Next, divide your total overhead cost by the team’s total billable hours in a year to get the hourly rate that would cover overhead only

  • Overhead cost formula:

$100,000 overhead costs ÷ 2,916 total billable hours = $34.29 per hour to cover overhead costs only.

6. Calculate your break-even labor rate per sold hour

To determine how much your plumbers charge per hour to cover both overhead and the cost of labor for all technicians working during billable hours, you need to calculate your bottom line to break even for billable time

How much does an employee cost your business overall? Begin by calculating the average hourly rate you pay your technicians, with costs including:

  • Taxes, including FICA and income

  • Health care and additional cost benefits

  • Any other direct labor costs related to tech employment, such as commission or spiff payments

If technicians cost you an average hourly rate of $28, and you employ five techs who work a total of 2,916 billable hours per year, you multiply your average hourly rate per tech ($28) by the total billable hours (2,916) to get your technician billable payroll cost. Add that number to your overhead cost for the grand total of expenses accrued during billable hours.

  • Direct labor formula:

(Annual billable hours per tech) X (no. of techs) = (Total billable hours for company) X (avg. hourly rate per tech)

  • Employees cost calculator:

583.2 billable hours X 5 techs = 2,916 total billable hours

2,916 total billable hours X $28 per hour = $81,648 technicians billable payroll cost + overhead cost.

  • Cost of employee payroll plus overhead:

$81,648 for technicians + $100,000 for overhead = $181,648 total expenses.

Divide that expense total by the total number of billable hours for your tech team to get your break-even labor rate. 

  • Results for break-even rate per billable hour

$181,648 ÷ 2,916 hours = $62.29 per sold hour

7. Determine your desired net profit

How much should your plumbing labor rate be for your company to actually make a profit? Figuring out that direct labor rate begins with determining your desired net profit. 

Net profit equals your profit divided by total sales. For service companies, 25% is considered a good starting point. You can adjust to 30% or higher as you continue to grow the business.

To find your profitable labor rate, divide the break-even billable labor rate by the percentage of cost in your projected budget (the counterpart to your desired net profit percentage). If your net profit goal is 30%, you divide by 70% or 0.70 to get your billable labor rate to reach desired profitability. 

Business math tip: Don’t multiply the break-even hourly rate by 30%, as you’ll get a lower labor rate total. You divide by 70% to take into account a markup to calculate the percentage of cost that is profit, versus the percentage of the price that is profit—also known as the profit margin.

How to calculate direct labor rate for profitability:

(Break-even rate per billable hour) ÷ (1 - desired net profit expressed in decimals) = Profitable billable labor rate

$62.29 per hour ÷ (1 - 0.30)

$62.29 ÷ 0.70 = $88.99 billable hour rate to reach 30 percent net profit

By following these steps, you can calculate plumbing labor rates that cover your costs and ensure a desired level of profitability.

How ServiceTitan Can Improve Pricing and Efficiency

Understanding the cost of doing business and the ideal labor rate for your plumbing company can help you identify ways to improve efficiency, ultimately increasing your billable productivity and profitability. If you’re looking to implement flat-rate pricing and move from hourly pay to performance-based pay, knowing what each hour of labor truly costs the company is a critical factor in creating your cost guide.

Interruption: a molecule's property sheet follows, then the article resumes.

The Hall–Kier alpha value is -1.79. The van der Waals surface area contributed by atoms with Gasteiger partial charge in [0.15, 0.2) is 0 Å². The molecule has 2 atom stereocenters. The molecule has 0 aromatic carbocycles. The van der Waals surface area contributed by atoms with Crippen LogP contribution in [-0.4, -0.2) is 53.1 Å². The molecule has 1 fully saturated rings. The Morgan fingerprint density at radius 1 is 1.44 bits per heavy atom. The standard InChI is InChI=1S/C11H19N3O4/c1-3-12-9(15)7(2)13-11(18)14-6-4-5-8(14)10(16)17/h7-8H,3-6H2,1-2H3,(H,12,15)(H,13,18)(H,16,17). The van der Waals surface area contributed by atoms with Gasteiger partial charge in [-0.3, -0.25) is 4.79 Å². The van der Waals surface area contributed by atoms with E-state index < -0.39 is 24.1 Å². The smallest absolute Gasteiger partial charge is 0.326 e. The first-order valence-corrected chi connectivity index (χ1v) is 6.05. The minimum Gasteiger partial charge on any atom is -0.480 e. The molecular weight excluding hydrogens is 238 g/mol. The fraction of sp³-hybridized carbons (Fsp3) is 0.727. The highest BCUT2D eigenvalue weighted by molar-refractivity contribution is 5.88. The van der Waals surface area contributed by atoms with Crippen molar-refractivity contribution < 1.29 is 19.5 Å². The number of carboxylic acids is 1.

Plug your optimal billable labor rate into your ServiceTitan Pricebook to easily calculate appropriate flat-rate pricing for all plumbing jobs, whether it’s for emergency service, installation costs, or simply cleaning out a septic tank. As the numbers clearly show, efficiency directly improves your profitability. Plumbing software with field service management offers a multitude of ways to drive higher profitability and improve efficiency across the company. 

Here’s a list of key functions ServiceTitan software provides plumbing contractors, so they can boost their bottom line:

  • Real-time reporting: Track each employee’s timesheet by task and sort jobs by transaction, so you can easily calculate average billable service rates and see where you may improve utilization rates. Run detailed analytics and payroll reports to figure out the average hourly cost of an employee and total overhead costs. 

  • Pricebook Pro: Use your profitable billable labor rate in the ServiceTitan Price Setup Wizard to calculate pricing for your specific pricebook. An integrated, flat-rate pricebook saves the entire team valuable time and protects your profit margin, because you know the calculated billable labor rate covers all material costs and related expenses and comprises your ideal net profit.  

  • Minimize nonbillable time: While every company must build some nonbillable time into the schedule, ServiceTitan field management software greatly reduces the amount of time technicians waste filling out paper forms or manually entering job details when they could be providing additional billable labor.

>>Ready to see how ServiceTitan can help boost your plumbing company’s profits with truly competitive plumbing labor rates? Request a demo.

Frequently Asked Questions

  • What factors should I consider when calculating labor rates? Labor rates should take into account overhead costs, technician efficiency, desired profit margins, market competition, and local economic conditions.

  • How do I determine overhead costs? Overhead costs include expenses such as rent, insurance, utilities, administrative salaries, and more. Add up these costs and divide by the total number of billable hours to get an overhead cost per hour.

  • What's a reasonable technician efficiency rate? Technician efficiency rates can vary based on industry norms and the complexity of the work. A common efficiency rate might range from 30% to 50%.

  • How do I factor in employee costs, such as benefits and taxes? Employee costs include benefits, taxes, insurance, and any other costs associated with employing technicians.

Should I adjust my labor rates over time? Yes, labor rates may need adjustments as overhead costs change, efficiency improves, and market conditions fluctuate.